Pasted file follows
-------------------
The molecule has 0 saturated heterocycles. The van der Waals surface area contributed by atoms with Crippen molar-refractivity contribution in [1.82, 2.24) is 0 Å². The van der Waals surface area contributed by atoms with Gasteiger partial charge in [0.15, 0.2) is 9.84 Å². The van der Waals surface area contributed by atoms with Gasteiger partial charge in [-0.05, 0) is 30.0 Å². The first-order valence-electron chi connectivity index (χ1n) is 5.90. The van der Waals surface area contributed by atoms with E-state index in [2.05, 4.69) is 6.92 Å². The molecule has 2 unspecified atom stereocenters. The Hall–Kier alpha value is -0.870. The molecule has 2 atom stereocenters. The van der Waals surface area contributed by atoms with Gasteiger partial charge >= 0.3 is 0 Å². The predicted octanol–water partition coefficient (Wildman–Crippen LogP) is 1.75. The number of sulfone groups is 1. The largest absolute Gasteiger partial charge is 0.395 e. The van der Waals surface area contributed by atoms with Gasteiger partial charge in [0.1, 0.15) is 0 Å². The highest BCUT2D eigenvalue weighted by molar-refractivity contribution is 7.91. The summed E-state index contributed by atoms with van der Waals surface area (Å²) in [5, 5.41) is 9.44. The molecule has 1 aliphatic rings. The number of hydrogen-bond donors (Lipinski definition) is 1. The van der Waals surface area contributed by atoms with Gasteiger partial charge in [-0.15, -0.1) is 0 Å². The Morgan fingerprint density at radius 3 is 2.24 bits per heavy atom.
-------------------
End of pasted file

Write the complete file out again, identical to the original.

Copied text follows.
The molecule has 0 saturated heterocycles. The van der Waals surface area contributed by atoms with Crippen molar-refractivity contribution in [1.82, 2.24) is 0 Å². The van der Waals surface area contributed by atoms with Gasteiger partial charge in [0.15, 0.2) is 9.84 Å². The van der Waals surface area contributed by atoms with Gasteiger partial charge in [-0.05, 0) is 30.0 Å². The first-order valence-electron chi connectivity index (χ1n) is 5.90. The van der Waals surface area contributed by atoms with E-state index in [2.05, 4.69) is 6.92 Å². The molecule has 2 unspecified atom stereocenters. The Hall–Kier alpha value is -0.870. The molecule has 2 atom stereocenters. The van der Waals surface area contributed by atoms with Gasteiger partial charge >= 0.3 is 0 Å². The predicted octanol–water partition coefficient (Wildman–Crippen LogP) is 1.75. The number of sulfone groups is 1. The largest absolute Gasteiger partial charge is 0.395 e. The van der Waals surface area contributed by atoms with Gasteiger partial charge in [0.1, 0.15) is 0 Å². The highest BCUT2D eigenvalue weighted by molar-refractivity contribution is 7.91. The summed E-state index contributed by atoms with van der Waals surface area (Å²) in [5, 5.41) is 9.44. The molecule has 1 aliphatic rings. The number of hydrogen-bond donors (Lipinski definition) is 1. The van der Waals surface area contributed by atoms with Gasteiger partial charge in [-0.15, -0.1) is 0 Å². The Morgan fingerprint density at radius 3 is 2.24 bits per heavy atom.